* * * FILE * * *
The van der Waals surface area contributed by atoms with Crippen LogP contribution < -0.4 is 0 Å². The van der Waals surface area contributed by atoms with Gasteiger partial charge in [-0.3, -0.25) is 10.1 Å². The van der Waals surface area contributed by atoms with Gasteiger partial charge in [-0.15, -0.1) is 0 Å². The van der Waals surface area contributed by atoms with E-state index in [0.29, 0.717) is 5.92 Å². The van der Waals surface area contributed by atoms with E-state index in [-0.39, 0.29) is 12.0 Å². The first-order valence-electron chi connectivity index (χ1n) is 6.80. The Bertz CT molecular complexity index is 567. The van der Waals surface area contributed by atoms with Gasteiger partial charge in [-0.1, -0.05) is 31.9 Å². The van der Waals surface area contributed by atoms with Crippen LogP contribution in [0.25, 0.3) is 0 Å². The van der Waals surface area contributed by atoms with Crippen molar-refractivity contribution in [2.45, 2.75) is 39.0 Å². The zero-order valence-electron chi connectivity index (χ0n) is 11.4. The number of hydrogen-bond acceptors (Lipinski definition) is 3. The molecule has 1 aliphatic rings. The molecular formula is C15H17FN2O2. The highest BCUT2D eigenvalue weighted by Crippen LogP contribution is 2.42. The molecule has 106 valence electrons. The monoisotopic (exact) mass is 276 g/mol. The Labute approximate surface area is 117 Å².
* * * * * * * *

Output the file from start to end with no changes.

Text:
The van der Waals surface area contributed by atoms with Crippen LogP contribution < -0.4 is 0 Å². The van der Waals surface area contributed by atoms with Gasteiger partial charge in [-0.3, -0.25) is 10.1 Å². The van der Waals surface area contributed by atoms with Gasteiger partial charge in [-0.15, -0.1) is 0 Å². The van der Waals surface area contributed by atoms with E-state index in [0.29, 0.717) is 5.92 Å². The van der Waals surface area contributed by atoms with E-state index in [-0.39, 0.29) is 12.0 Å². The first-order valence-electron chi connectivity index (χ1n) is 6.80. The Bertz CT molecular complexity index is 567. The van der Waals surface area contributed by atoms with Gasteiger partial charge in [-0.1, -0.05) is 31.9 Å². The van der Waals surface area contributed by atoms with Crippen LogP contribution in [0.25, 0.3) is 0 Å². The van der Waals surface area contributed by atoms with Crippen molar-refractivity contribution in [2.45, 2.75) is 39.0 Å². The zero-order valence-electron chi connectivity index (χ0n) is 11.4. The number of hydrogen-bond acceptors (Lipinski definition) is 3. The molecule has 1 aliphatic rings. The molecular formula is C15H17FN2O2. The highest BCUT2D eigenvalue weighted by Crippen LogP contribution is 2.42. The molecule has 106 valence electrons. The monoisotopic (exact) mass is 276 g/mol. The Labute approximate surface area is 117 Å².